The Second Amendment was made when there were no police and no machine guns. It also talks about a well-regulated Militia, which to me suggest that people be well trained to use their guns. No one wants to stop people from protecting their family but you don’t need weapons made for warfare.
Donald Trump attempted to deflect attention from his “Putin love” by suggesting that the FBI could have done more to prevent the Florida murders as if there were not enough agents to investigate Russian attacks on our democracy and domestic threats. He talks about mental health instead of his NRA masters as being the problem while he tries to take money away from health care.
What good is a wall when children cannot feel safe in school or grandma cannot go to church? He is not the first president to endure mass murders but when was the last time you heard President Obama or even President Bush being accused by teenagers for using their classmate’s death for his own personal benefit?
Dr. King was once asked why he risked his life and spent so much time away from his own families. He looked around and said, “For the children.”
Now there is another march planned in Washington by children not for civil rights but for their lives. I hope that the spirit of Dr. King will be there with them.
By Lynette Monroe (Program Assistant, NNPA/ESSA Public Awareness Campaign)
I don’t remember my grandparents assisting me with homework beyond holding up flash cards for me to recite. They could have, I just don’t remember. I do remember Lil’ Bow Wow’s release of “Beware of Dog” in 2000 followed by my incessant pleading to hang his poster on my bedroom wall. I also remember hearing my mother’s inevitable “no” as she repeated her “no posters on these walls” policy.
In a fast-paced, tech-obsessed world, assisting your child with homework can prove a daunting task. New teaching methods are adopted every day. Even professionals with advanced degrees are not necessarily equipped to help children with homework.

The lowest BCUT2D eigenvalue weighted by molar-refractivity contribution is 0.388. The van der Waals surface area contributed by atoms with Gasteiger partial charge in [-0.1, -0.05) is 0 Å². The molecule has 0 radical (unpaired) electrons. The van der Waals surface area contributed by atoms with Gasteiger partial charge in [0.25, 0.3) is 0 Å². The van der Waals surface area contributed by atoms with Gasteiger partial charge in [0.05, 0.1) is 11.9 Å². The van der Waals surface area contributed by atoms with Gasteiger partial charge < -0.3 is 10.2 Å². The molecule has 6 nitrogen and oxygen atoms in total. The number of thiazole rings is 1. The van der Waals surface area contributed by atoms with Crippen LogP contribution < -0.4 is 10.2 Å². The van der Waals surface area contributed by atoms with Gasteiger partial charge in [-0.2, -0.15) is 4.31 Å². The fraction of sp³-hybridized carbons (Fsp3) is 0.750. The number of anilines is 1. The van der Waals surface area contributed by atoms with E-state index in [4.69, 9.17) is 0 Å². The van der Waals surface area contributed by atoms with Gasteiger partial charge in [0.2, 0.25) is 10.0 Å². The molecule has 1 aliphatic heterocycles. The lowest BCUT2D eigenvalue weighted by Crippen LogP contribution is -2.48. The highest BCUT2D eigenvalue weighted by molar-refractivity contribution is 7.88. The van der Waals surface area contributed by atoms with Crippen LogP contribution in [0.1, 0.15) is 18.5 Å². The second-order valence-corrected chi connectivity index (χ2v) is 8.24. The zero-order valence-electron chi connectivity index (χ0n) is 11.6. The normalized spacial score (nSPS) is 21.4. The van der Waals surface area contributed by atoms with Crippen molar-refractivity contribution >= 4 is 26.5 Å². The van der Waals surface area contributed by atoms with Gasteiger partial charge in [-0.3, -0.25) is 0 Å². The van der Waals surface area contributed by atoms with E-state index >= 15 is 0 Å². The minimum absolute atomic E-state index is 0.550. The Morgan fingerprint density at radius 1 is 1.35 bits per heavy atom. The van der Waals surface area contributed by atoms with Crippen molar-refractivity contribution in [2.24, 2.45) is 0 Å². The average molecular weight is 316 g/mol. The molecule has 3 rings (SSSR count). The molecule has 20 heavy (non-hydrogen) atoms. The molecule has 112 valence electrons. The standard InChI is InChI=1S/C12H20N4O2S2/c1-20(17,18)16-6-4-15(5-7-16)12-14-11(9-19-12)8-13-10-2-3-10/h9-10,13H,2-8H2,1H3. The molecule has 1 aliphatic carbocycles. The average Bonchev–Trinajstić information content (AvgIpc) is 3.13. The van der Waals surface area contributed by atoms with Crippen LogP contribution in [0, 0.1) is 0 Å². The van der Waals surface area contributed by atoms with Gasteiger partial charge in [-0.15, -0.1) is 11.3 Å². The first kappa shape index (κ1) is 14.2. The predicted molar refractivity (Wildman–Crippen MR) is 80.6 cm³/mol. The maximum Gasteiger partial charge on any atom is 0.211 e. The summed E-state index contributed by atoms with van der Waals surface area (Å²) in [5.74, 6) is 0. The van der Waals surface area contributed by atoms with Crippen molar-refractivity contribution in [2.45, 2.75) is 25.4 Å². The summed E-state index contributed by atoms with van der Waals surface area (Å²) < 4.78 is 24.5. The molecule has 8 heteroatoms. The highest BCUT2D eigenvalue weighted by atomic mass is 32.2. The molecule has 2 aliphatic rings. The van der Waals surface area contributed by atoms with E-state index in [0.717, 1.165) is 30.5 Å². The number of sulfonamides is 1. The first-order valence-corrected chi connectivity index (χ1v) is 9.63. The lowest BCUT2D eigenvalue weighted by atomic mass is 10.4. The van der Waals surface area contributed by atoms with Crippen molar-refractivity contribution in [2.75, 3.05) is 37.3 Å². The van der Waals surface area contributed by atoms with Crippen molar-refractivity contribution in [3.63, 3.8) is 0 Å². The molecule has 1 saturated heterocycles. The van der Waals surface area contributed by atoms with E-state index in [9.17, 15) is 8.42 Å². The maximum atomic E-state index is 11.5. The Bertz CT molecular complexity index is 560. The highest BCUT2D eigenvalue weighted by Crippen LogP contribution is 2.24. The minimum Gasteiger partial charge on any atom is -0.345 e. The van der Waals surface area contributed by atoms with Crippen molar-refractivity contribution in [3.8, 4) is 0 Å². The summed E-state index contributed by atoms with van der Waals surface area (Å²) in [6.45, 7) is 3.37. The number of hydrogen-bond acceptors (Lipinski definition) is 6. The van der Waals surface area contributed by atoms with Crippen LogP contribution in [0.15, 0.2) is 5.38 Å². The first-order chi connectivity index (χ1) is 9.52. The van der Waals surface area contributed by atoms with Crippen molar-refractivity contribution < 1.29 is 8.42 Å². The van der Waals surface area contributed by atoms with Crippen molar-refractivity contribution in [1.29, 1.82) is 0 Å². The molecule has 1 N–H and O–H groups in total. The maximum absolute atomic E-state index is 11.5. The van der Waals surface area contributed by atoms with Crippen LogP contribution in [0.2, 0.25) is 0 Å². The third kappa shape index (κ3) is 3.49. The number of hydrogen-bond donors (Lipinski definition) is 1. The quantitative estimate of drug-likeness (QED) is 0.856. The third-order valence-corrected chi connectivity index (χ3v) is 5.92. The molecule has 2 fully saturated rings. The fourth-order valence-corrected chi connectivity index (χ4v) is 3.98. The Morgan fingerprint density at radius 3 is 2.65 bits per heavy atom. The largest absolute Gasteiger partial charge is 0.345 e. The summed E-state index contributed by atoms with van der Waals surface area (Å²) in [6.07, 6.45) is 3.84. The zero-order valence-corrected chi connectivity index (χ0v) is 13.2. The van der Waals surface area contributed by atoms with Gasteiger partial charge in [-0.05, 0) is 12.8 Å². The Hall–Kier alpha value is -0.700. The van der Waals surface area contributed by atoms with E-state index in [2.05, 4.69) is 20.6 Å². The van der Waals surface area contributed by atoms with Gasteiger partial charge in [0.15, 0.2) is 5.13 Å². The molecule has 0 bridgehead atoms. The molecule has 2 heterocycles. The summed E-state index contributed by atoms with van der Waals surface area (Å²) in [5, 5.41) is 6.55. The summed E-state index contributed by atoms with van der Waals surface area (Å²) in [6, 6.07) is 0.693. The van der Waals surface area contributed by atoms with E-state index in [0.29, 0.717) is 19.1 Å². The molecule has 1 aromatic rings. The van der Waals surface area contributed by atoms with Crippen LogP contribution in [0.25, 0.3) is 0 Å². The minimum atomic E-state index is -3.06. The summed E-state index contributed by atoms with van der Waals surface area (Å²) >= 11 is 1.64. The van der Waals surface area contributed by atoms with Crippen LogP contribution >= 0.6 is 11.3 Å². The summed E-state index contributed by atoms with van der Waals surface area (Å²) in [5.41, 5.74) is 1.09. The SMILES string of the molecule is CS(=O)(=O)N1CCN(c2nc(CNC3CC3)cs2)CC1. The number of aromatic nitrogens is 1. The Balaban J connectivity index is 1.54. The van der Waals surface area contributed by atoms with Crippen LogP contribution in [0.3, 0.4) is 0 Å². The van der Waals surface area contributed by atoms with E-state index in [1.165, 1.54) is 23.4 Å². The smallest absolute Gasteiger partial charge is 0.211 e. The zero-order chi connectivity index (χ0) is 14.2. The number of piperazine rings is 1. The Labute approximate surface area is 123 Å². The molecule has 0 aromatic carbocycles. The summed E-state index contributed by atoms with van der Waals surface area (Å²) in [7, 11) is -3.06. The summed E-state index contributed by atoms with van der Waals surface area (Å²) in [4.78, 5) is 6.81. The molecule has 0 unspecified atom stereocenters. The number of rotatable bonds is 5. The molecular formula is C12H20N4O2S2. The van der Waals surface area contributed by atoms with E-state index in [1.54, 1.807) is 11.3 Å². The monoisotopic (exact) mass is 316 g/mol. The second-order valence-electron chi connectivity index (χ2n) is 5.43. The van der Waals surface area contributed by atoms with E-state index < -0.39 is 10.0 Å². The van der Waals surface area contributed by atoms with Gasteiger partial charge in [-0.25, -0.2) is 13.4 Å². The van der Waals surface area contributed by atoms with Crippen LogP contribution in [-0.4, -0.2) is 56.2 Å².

However, all parents should feel empowered to teach their children social and emotional development. Social and emotional competence yields similar academic gains as strictly educational interventions. Parents, churches, and communities bear the brunt of the responsibility for socializing children. This is where we, as a community, have an opportunity to shine.
A report from the Brookings Institution, published in May 2015, called for the prioritization of social and emotional development as the U.S. Congress worked on the bill that would become the Every Student Succeeds Act (ESSA), that was signed into law by Barack Obama in December 2015.
The report, titled “Social and Emotional Development: The Next School Reform Frontier,” claims social and emotional competence directly correlates to a child’s ability to learn and achieve in school. The report cited the findings of a study of more than 200,000 students from kindergarten to high school who participated in social and emotional development learning (SEL) programs at school. The study found that students who completed SEL programs demonstrated greater social skills, less emotional stress, better attitudes, fewer conduct problems, and more frequent positive behaviors, such as cooperation and help for other students—benefits that translate to the workplace.
In November 2017, after all 50 states and the District of Columbia submitted their state ESSA plans, Lauren Poteat reported that states were ignoring opportunities to address social competency in the new national education law. Social and emotional development is a child’s ability to understand and control his/her feelings, acknowledge and respect the feelings of others, and to form meaningful relationships. In layman’s terms, social/emotional development is the authoritative, waving finger of your mother, father, grandma, grandpa, aunt or uncle saying: “Remember who you representin’, when you walk out this door.” Or, for those of us familiar with Christianity, social and emotional development echoes Proverbs 22:6: “Train up a child in the way he should go: and when he is old, he will not depart from it.”